Dictionary > Substrate

Substrate

Substrate
n., plural: substrates
[ˈsʌbstɹeɪt]
In biology, the earthy material where an organism lives
Source: modified by Maria Victoria Gonzaga, from the images provided by Hottuna080, CC BY-SA 3.0. and by Oregon State University, Flickr.

Substrate Definition

What is a “substrate”? The underlying substances or layers are termed as substrate. The definitions of a substrate in various fields of knowledge vary. In major science fields such as chemistry, it is the major compound that reacts with the reagent under a specified set of reaction parameters. In other words, the substrate definition in chemistry is one in which it means the chemical reactant that takes part in the chemical reaction and on which an enzyme will act upon. In other related science fields such as basic engineering, the substrate is defined as the basic surface with which the paint sticks. In material sciences, the word “substrate” is often used to describe the base of the material on which various processing are carried out under specified reaction parameters to form new layers and films such as coatings. Hence, there are many definitions of the substrate that are available in the literature depending upon its applications and field of study. However, let us focus more on the biological aspect of the substrate.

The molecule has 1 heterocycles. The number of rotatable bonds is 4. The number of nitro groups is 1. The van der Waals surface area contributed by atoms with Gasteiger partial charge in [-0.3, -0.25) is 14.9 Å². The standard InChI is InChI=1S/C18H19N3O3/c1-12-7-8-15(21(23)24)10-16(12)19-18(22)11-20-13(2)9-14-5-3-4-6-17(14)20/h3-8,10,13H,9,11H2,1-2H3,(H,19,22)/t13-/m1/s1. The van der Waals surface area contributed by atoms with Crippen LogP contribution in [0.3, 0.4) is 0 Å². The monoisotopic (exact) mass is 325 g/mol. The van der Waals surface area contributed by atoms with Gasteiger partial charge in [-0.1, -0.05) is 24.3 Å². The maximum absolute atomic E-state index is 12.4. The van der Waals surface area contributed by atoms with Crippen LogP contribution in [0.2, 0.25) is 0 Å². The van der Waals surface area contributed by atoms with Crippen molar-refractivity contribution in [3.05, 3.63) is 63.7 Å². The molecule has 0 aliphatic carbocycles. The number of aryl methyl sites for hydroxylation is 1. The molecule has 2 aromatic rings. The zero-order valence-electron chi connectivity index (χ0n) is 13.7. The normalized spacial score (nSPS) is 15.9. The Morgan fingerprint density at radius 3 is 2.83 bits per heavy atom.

What are the substrates in biology? In biochemistry, the substances with which the enzymes react to are called substrates. In ecology, the substrate is known as the foundation to which an immobile substance is attached to. In simple words, the substrate is the surface or material from which an organism grows or obtains its nourishment. What is another word for the substrate? Substratum or underlayer is used as the synonym for “substrate”.

Substrate (biology definition): (1) In ecology, it is the earthy material where an organism lives or the surface or medium where an organism grows or is attached. In marine ecosystems, for instance, it is the material (e.g. dirt, rocks, sand, gravel) at the bottom of marine habitats. It serves as a dwelling place, a bed of a stream (or of an aquarium), or the source of food for some microorganisms. (2) In biochemistry, substrate refers to any substance that is acted upon by an enzyme. Synonyms: substratum; underlayer.